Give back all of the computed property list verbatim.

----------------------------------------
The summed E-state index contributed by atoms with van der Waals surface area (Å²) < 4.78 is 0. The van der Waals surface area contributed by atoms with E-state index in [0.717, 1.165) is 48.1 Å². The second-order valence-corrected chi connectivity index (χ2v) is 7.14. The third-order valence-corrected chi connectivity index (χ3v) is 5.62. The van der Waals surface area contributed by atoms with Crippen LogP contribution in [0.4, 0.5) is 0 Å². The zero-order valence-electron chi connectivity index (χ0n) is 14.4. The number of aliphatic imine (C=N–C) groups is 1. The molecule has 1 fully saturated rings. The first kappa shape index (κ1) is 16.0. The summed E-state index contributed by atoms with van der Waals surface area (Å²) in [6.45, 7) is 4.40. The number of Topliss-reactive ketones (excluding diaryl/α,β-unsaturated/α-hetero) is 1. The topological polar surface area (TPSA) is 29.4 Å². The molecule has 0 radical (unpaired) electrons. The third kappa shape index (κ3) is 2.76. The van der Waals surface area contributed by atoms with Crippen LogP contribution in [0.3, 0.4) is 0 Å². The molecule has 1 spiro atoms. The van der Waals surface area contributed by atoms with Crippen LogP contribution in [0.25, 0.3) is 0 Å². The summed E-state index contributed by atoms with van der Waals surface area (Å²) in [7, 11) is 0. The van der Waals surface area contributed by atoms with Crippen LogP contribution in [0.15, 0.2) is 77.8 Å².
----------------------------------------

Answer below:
The summed E-state index contributed by atoms with van der Waals surface area (Å²) < 4.78 is 0. The van der Waals surface area contributed by atoms with E-state index in [0.717, 1.165) is 48.1 Å². The second-order valence-corrected chi connectivity index (χ2v) is 7.14. The third-order valence-corrected chi connectivity index (χ3v) is 5.62. The van der Waals surface area contributed by atoms with Crippen LogP contribution in [0.4, 0.5) is 0 Å². The zero-order valence-electron chi connectivity index (χ0n) is 14.4. The number of aliphatic imine (C=N–C) groups is 1. The molecule has 1 fully saturated rings. The first kappa shape index (κ1) is 16.0. The summed E-state index contributed by atoms with van der Waals surface area (Å²) in [6.45, 7) is 4.40. The number of Topliss-reactive ketones (excluding diaryl/α,β-unsaturated/α-hetero) is 1. The topological polar surface area (TPSA) is 29.4 Å². The molecule has 0 radical (unpaired) electrons. The third kappa shape index (κ3) is 2.76. The van der Waals surface area contributed by atoms with Crippen LogP contribution in [0.3, 0.4) is 0 Å². The molecule has 1 spiro atoms. The van der Waals surface area contributed by atoms with Crippen LogP contribution in [0.25, 0.3) is 0 Å². The summed E-state index contributed by atoms with van der Waals surface area (Å²) in [7, 11) is 0. The van der Waals surface area contributed by atoms with Crippen LogP contribution in [0.15, 0.2) is 77.8 Å².